Recipe adapted by Kim O’Donnel from Alice Waters

Make the brine:
Bring 2 gallons of water to a boil in a stockpot (at least 8 quarts in size, but preferably larger to
prevent spillage and other accidents). Add ¾ cup sugar and ¾ cup kosher (or coarse) salt;
stir until completely dissolved.

Turn off heat and add:
1 carrot, peeled and diced
1 large onion, peeled and chopped
2-3 stalks celery, diced
1 leek, white and light green parts only, cleaned
and diced (nice addition but optional)
2 bay leaves
1 T black peppercorns
1 T coriander seeds
¼ tsp. red pepper flakes
¼ tsp. fennel seeds
2 star anise
couple sprigs of fresh thyme

Cool solution before placing in refrigerator to chill. IMPORTANT NOTE: COLD BRINE, COLD TURKEY. NO IFS, ANDS and

BUTS. You can make brine a few days in advance; otherwise, estimate 2-3 hours for the brine before turkey gets soaked.
Brining the turkey:
Estimate your brine start time against the day you want to roast (see note below). When you’re ready, remove the sack of
giblets and stuff that’s usually located in the cavity of the bird. Rinse turkey under cold water, inside and out, and place into a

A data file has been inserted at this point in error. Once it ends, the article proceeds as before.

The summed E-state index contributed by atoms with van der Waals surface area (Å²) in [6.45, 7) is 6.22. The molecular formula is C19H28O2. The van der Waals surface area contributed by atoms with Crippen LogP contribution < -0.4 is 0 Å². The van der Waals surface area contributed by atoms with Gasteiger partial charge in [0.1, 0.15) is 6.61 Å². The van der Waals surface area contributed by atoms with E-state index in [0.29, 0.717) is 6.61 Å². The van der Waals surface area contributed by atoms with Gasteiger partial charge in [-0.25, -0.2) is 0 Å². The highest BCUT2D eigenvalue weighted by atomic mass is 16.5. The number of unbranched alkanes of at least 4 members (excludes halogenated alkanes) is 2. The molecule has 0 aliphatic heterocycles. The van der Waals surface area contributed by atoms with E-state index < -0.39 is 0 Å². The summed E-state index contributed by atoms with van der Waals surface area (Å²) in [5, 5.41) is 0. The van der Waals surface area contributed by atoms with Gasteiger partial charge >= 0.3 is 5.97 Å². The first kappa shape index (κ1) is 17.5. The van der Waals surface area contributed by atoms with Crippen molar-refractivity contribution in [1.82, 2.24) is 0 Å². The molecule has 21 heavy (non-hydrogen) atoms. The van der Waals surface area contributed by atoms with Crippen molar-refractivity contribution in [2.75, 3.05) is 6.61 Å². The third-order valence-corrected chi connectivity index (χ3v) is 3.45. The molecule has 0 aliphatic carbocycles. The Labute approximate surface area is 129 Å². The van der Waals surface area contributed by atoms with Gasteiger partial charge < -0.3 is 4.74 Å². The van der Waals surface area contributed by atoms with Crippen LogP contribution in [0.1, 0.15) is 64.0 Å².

pot or tub large enough to accommodate bird AND brine. Remember: liquid volume takes up a lot of space! I used a 16-
quart pot with plenty of room to spare.
Pour brine over bird. Ideally, the brine should cover the entire bird. If not, you may need to weigh it down with a plate to keep
it under the liquid’s surface. Cover and place in refrigerator, for a minimum of 24 hours and a maximum of 72 hours. I have
never done the max because I never have that much fridge space, but I have done 24, 36 and 48-hour brines, all with

When ready to roast, remove the turkey from the brine, making sure it’s free of liquid, and pat dry. Place on a rack in a
roasting pan.

Preheat oven to 425 for 20 minutes. Place turkey in oven, legs in first (this allows dark meat to cook thoroughly). Roast at
this temperature for first 30 minutes, then reduce heat to 350. Add an ounce or two of water or stock to bottom of pan
periodically- this helps keep drippings moist and loose, so you can make gravy.
Estimate approximately 12-15 minutes per pound, so a ten-pounder will take about 3 hours. Do not use the pop-up timer to
gauge doneness; instead, rely on an instant read thermometer. You are looking for 165-170 degrees on the deep part of the
Remove from oven and let rest for at least 20 minutes before carving.